calida gravis que pura velut aurum
et canunt angeli moliter
warm and heavy as pure gold
and the angels sing softly
to the new-born baby.
On Sunday afternoon, I had the great pleasure of being one of the members of the congregation for The Festival of Nine Lessons and Carols at St. John's Church in Elora, Ontario: the home of one of the foremost choral ensembles in North America. The music was breathtaking, as was the atmosphere of the beautiful church, which is nestled in some of the most sacred farm country in our part of the world. As we exited the church, we were greeted by the Rector, who was standing in the doorway. Behind him, outside, twilight was fading and snow was falling... It was the perfect end to a most perfect afternoon.
One of the most moving pieces of music that I heard during the service was Eric Whitacre's "Lux Arumque: Light and Gold". The sound was haunting... and the words brought tears to my eyes. Whitacre's genius is found in the structure of the chords that he uses in his compositions. His signature "Whitacre Chords," or pan-diatonic clusters are usually arranged in successive increasing or decreasing density. Whitacre achieves this growth and decay by splitting voices divisi: in one case up to 18 parts. He is not only a prolific composer, he is a ferociously busy conductor, lecturer and teacher, as well.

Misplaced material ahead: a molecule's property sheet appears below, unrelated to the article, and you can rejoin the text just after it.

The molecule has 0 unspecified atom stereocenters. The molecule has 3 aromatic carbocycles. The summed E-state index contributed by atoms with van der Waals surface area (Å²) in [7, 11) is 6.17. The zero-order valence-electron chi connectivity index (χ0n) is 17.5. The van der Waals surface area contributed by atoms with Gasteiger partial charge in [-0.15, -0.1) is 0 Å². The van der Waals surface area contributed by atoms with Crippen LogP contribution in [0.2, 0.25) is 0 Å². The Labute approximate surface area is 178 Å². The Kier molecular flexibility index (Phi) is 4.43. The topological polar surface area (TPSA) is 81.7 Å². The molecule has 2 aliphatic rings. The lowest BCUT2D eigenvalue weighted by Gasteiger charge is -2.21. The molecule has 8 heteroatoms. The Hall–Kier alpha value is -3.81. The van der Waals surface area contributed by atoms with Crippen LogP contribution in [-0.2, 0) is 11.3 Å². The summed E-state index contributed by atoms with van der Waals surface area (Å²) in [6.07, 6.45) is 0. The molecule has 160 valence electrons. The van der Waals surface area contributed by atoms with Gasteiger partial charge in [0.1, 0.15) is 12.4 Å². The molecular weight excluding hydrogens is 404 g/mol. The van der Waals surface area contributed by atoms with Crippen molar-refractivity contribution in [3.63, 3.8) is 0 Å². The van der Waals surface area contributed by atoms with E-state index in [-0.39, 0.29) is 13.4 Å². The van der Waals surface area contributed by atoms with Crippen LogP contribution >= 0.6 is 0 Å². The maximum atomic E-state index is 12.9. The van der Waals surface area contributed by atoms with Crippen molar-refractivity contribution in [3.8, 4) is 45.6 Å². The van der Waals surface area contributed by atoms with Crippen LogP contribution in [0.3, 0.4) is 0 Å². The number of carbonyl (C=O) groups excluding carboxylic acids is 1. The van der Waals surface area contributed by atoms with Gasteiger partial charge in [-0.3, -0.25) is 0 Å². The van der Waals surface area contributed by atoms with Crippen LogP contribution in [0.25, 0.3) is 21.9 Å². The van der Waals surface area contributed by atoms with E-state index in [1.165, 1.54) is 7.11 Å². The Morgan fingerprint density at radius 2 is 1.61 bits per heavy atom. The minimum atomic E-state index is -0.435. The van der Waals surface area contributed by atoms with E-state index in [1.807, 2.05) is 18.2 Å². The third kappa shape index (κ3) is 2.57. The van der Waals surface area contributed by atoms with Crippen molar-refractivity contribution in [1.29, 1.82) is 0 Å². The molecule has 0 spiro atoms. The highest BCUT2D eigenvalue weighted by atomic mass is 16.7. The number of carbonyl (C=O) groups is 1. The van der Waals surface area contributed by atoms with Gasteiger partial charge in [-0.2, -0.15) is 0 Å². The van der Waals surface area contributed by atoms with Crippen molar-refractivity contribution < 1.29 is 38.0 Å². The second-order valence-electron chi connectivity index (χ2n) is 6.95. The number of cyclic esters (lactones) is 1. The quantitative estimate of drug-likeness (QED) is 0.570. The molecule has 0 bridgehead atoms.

In 2009, Mr. Whitacre embarked on a mammoth project, involving this particular choral piece. Using computer technology, he organized a "Virtual Choir": 185 voices, beamed in from 12 different countries around the world. He conducted the singers online, combined their efforts and recorded the result in a spectacular video, which he then published on Youtube. Within two months, the video had over one million "hits". Not only did this ground-breaking idea expose a whole new audience to this genre of music, it brought together musicians from around the world who otherwise might never have had the opportunity to collaborate on a musical project.
Watch, listen, and enjoy: